Hiya, Steven's dog "pongo" was a bit off colour recently, and we had to call out the vet'. The vet' came very quickly, and did a quick examination of him. She looked worried, so went to her car and brought in a Siamese cat. She put the Siamese onto "pongo" who was lying down, and allowed it to walk all over the dog. She picked up the Siamese, and said that "pongo" was fine. We were relieved, and asked for the bill, and she said 325euro. We said "How much?", she said 325euro, 25euro for the call out and 300euro for the cat scan. Come on, it ain't that bad. It certainly made Steven laugh. (To any Spanish people reading this, sorry, it won't translate very well!!) I'm not saying that was the start of his attitude change, but he has been better for a couple of days. Whether this is as a result of medicine change I don't know, but it's been good to have a smiley Steven back, let's hope he remains the same. Steven can now hold his hands together high above his head, a bit shaky with the strain and pain, but an improvement. He can use a knife and fork, and he can hold the handle of a plastic drinking mug. His movement between chair and bed is variable, mainly due to his left knee and ankle problems, but he does continue to try hard. We will continue to give him exercise to arms, legs, and voice, over the Easter weekend, due to a 5 day break from physio'. We also all hope to get away for a few hours if the weather would improve. Steven will enjoy seeing the sea, and have tapas and coffee. His voice is still monotone, and a little slow, but he no longer talks like a child. His intelligence is fine, in fact it seems to have improved due to the number of long words he's using.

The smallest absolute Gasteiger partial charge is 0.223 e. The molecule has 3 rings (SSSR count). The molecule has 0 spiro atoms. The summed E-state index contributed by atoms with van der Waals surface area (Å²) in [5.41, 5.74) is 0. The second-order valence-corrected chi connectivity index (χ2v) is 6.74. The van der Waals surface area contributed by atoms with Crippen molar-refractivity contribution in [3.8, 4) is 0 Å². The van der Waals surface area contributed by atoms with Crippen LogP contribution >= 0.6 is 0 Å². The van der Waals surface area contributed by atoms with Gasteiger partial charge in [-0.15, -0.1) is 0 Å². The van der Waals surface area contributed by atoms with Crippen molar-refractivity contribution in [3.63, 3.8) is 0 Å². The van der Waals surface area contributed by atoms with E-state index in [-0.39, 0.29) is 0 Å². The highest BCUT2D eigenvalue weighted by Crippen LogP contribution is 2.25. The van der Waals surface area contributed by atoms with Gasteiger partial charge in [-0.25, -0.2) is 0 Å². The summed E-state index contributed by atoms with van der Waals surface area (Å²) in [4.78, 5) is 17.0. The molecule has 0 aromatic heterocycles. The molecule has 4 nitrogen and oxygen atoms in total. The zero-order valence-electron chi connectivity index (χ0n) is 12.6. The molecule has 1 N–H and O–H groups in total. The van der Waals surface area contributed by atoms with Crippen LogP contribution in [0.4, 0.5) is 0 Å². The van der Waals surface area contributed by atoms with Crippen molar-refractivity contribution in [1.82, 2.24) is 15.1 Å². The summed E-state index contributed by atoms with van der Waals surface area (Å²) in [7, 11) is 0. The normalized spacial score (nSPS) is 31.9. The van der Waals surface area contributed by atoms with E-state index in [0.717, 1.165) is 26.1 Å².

Best regards Terry

Tuesday, 19 April 2011

19th April 2011

unfortunately Steven's depression continues. It's difficult to get at the true reason. He's not in as much pain, but, he could be hiding it, because he knows that we are looking after him and he has said he doesn't like bothering us, despite us telling him it's no problem. His medicines have been changed. He's also getting fed up of the hospital environment, same routine, same walls, same people, but until he's a little more mobile, there's little we can do about that. He does try really hard to move between bed and chair, but a combination of general weakness, probably pain, and being tired is stopping him doing this manouvre with confidence. We have moved him from chair to the front seat of the car, this will open up trips locally to the nearby beachside town of Cullera if he's in the mood to do so. I drove him around the hospital car park, and although slightly nervous, he was able to support himself in the car seat. We have been told that the feeding tube will soon be removed, when????, no idea!! His diet has been changed, and the food is quite good, no more thick soup, but chicken, ham and cheese, or fish, much better. Steven is watching the Semana Santa parades (Easter) on television. This upsets him a little, because for many years he has been part of the parades in Torrevieja. But thanks to Barbara (in Belgium!!!), Steven's Cofradia (statue carrying group) La Piedad, are at last aware of his accident and situation. We have been told that Steven will be honoured during the parade by a lifting of the statue in his name. Steven has received many letters and cards of support, thank you.